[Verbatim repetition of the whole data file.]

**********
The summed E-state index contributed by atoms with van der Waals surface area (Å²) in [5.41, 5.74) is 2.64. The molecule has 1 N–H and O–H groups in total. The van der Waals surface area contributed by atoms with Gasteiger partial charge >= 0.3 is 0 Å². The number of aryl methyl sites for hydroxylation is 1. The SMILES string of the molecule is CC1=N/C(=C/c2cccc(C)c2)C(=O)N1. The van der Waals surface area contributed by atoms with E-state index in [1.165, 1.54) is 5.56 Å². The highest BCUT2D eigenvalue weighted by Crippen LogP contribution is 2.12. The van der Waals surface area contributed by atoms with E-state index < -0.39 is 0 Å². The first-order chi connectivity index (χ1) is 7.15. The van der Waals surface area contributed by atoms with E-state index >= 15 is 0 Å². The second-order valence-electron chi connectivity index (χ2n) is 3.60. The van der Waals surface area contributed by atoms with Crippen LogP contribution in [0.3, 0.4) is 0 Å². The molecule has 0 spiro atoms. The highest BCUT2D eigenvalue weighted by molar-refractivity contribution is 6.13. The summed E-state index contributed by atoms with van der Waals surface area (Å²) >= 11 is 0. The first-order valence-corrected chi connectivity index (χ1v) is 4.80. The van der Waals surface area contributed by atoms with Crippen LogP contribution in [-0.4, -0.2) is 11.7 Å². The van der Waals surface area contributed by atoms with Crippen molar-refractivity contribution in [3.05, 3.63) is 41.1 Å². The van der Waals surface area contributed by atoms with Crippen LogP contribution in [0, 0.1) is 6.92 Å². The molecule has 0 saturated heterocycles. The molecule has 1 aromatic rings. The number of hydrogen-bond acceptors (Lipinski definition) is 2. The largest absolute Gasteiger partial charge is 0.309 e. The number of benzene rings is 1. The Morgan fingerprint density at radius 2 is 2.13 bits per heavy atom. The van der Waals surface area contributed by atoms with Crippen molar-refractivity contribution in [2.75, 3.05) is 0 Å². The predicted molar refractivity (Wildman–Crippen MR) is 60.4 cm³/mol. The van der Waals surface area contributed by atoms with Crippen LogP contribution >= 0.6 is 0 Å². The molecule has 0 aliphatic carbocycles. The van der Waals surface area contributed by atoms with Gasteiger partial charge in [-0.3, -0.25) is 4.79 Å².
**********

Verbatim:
The summed E-state index contributed by atoms with van der Waals surface area (Å²) in [5.41, 5.74) is 2.64. The molecule has 1 N–H and O–H groups in total. The van der Waals surface area contributed by atoms with Gasteiger partial charge >= 0.3 is 0 Å². The number of aryl methyl sites for hydroxylation is 1. The SMILES string of the molecule is CC1=N/C(=C/c2cccc(C)c2)C(=O)N1. The van der Waals surface area contributed by atoms with E-state index in [1.165, 1.54) is 5.56 Å². The highest BCUT2D eigenvalue weighted by Crippen LogP contribution is 2.12. The van der Waals surface area contributed by atoms with E-state index < -0.39 is 0 Å². The first-order chi connectivity index (χ1) is 7.15. The van der Waals surface area contributed by atoms with E-state index >= 15 is 0 Å². The second-order valence-electron chi connectivity index (χ2n) is 3.60. The van der Waals surface area contributed by atoms with Crippen LogP contribution in [0.3, 0.4) is 0 Å². The molecule has 0 spiro atoms. The highest BCUT2D eigenvalue weighted by molar-refractivity contribution is 6.13. The summed E-state index contributed by atoms with van der Waals surface area (Å²) >= 11 is 0. The first-order valence-corrected chi connectivity index (χ1v) is 4.80. The van der Waals surface area contributed by atoms with Crippen LogP contribution in [-0.4, -0.2) is 11.7 Å². The van der Waals surface area contributed by atoms with Crippen molar-refractivity contribution in [3.05, 3.63) is 41.1 Å². The van der Waals surface area contributed by atoms with Crippen LogP contribution in [0, 0.1) is 6.92 Å². The molecule has 0 saturated heterocycles. The molecule has 1 aromatic rings. The number of hydrogen-bond acceptors (Lipinski definition) is 2. The largest absolute Gasteiger partial charge is 0.309 e. The number of benzene rings is 1. The Morgan fingerprint density at radius 2 is 2.13 bits per heavy atom. The van der Waals surface area contributed by atoms with Crippen molar-refractivity contribution in [2.75, 3.05) is 0 Å². The predicted molar refractivity (Wildman–Crippen MR) is 60.4 cm³/mol. The van der Waals surface area contributed by atoms with Crippen LogP contribution >= 0.6 is 0 Å². The molecule has 0 aliphatic carbocycles. The van der Waals surface area contributed by atoms with Gasteiger partial charge in [-0.3, -0.25) is 4.79 Å².